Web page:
Two new synthetic bowling greens at the Queanbeyan Bowls Club are heralding a new era for the club which was on the brink of extinction.
The Queanbeyan Bowls Club, whose greens were laid during the Great Depression in 1934, faced the same problems bedevilling dozens of bowls clubs across Australia – dwindling fees from a small and diminishing member base and growing running costs.
However, club president Coral McMurray said the club’s members dug their heels in and moved with the times to first obtain funds to install the two synthetic greens and also attract more members, even during the COVID-19 pandemic.
“You could say we were quite pig-headed about keeping the club afloat,” Mrs McMurray told Region Media. “We’ve always fought hard because we always believed in the future of the club as a very important asset for the town.
“All of those years that people have supported bowls in Queanbeyan are important, but these new bowling greens will encourage new players to take up the game, and as life continues to return to COVID-normal, I know we will see more events held here.”
The club had to restructure to obtain a $230,000 investment from the NSW Government through the Stronger Country Communities Fund, one of many steps the club has taken to ensure its survival.
Six years ago, the Queanbeyan Bowls Club went into administration after green fees were not meeting the cost of upkeep of the five bowling greens.
The administrator, RMS Bird Cameron, sought expressions of interest to partner with the club. The Vikings Group of clubs in Canberra came on board, creating the Queanbeyan Sports and Community Club, and the Queanbeyan Bowls Club became an incorporated body to obtain the funding for the new greens.
“I am also excited about the opportunities this new bowling green will provide to our young and upcoming players,” Mrs McMurray said.
“A number of local schools have expressed interest in making lawn bowls part of their sports program, so it won’t be long before we will see our students giving it their best shot.”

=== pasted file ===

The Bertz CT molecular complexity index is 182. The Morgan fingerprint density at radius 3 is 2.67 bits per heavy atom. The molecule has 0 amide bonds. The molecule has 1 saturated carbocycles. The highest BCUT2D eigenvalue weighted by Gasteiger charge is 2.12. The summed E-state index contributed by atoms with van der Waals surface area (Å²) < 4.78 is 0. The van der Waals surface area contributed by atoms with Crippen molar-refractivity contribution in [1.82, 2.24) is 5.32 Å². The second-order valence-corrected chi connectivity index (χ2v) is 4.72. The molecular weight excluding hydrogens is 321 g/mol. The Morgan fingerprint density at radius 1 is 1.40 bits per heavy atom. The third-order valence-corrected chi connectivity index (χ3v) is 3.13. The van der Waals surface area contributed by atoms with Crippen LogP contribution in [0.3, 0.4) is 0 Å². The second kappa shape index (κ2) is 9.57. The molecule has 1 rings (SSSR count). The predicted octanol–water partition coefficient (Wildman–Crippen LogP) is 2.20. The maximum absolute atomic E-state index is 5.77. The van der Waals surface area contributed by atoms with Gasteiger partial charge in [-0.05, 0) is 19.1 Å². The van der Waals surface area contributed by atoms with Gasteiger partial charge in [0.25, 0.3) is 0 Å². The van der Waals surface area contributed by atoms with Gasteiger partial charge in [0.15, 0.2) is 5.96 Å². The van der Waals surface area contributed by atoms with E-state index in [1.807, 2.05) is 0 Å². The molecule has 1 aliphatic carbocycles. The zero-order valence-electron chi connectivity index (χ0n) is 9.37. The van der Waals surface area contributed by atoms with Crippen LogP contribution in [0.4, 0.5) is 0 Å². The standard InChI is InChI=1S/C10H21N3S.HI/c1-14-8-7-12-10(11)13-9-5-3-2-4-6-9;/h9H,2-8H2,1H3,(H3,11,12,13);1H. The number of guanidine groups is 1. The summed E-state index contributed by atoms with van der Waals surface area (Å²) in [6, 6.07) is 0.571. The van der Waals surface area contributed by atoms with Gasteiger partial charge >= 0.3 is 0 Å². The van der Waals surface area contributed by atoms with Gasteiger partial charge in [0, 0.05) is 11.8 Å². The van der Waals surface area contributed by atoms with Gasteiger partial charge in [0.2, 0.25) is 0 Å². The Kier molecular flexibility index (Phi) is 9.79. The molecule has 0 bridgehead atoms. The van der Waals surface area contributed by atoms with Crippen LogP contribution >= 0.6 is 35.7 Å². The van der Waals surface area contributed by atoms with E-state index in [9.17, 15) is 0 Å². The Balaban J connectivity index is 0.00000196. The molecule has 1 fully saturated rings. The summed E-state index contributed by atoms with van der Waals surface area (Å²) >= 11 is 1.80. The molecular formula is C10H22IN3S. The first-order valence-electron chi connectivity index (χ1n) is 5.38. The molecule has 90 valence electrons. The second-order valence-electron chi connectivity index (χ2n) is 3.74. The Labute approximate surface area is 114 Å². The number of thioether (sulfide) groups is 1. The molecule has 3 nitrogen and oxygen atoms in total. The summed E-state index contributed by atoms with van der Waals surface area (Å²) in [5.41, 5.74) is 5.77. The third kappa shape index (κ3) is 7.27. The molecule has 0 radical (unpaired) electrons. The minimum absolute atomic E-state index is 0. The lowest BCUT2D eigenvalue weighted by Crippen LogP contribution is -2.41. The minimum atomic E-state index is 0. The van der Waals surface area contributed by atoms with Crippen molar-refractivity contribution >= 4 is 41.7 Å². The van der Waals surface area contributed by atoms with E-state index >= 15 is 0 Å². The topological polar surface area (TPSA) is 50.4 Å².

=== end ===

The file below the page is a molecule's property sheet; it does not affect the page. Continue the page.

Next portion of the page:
So how do the new greens roll?
“Our older members have been full of praise for the new surface and how it’s rolling,” Mrs McMurray said. “If you’re good enough to put the bowl where you want it, it’s a very true surface.
“We’ve had some who were unsure about the synthetic green, but you’ve got to change with the times and this surface is beautiful and it’s the same as the tennis courts at Queanbeyan.”
Following a few days of solid rain, water has soaked into the low maintenance and all-weather surface but the club is still ready to host its first round of the NSW State Pennants competition, one of the longest-running competitions in the state.
Member for Monaro John Barilaro joined Queanbeyan-Palerang Regional Council Mayor Tim Overall and Queanbeyan Bowls Club members to unveil the new synthetic bowling green.
Mr Barilaro said it is an important boost for the club, which is looking to attract more players and host more events over the coming years.
“This funding has made a dream a reality for the Queanbeyan Bowls Club. This new synthetic bowling green will be a game-changer for the local community, both competitively and socially,” Mr Barilaro said.
Mrs McMurray said the club had increased its membership to more than 130 since the COVID-19 pandemic hit, which has included a steady stream of younger bowlers and social members.
“Our members are very proud of where we are now. I think a lot of people didn’t believe we could get to where we are now and we’ve jumped through a lot of hoops to get there, so you’ve got to feel proud about that,” she said.
“We’re already making huge savings on the amount of water and chemicals going into the greens.
“It means our volunteers and committee have less work to do to maintain the space and our members can enjoy the bowling green at any time. We are very excited to have this much-needed upgrade complete.”
The Queanbeyan Bowls Club is located at the corner of Campbell and George streets Queanbeyan.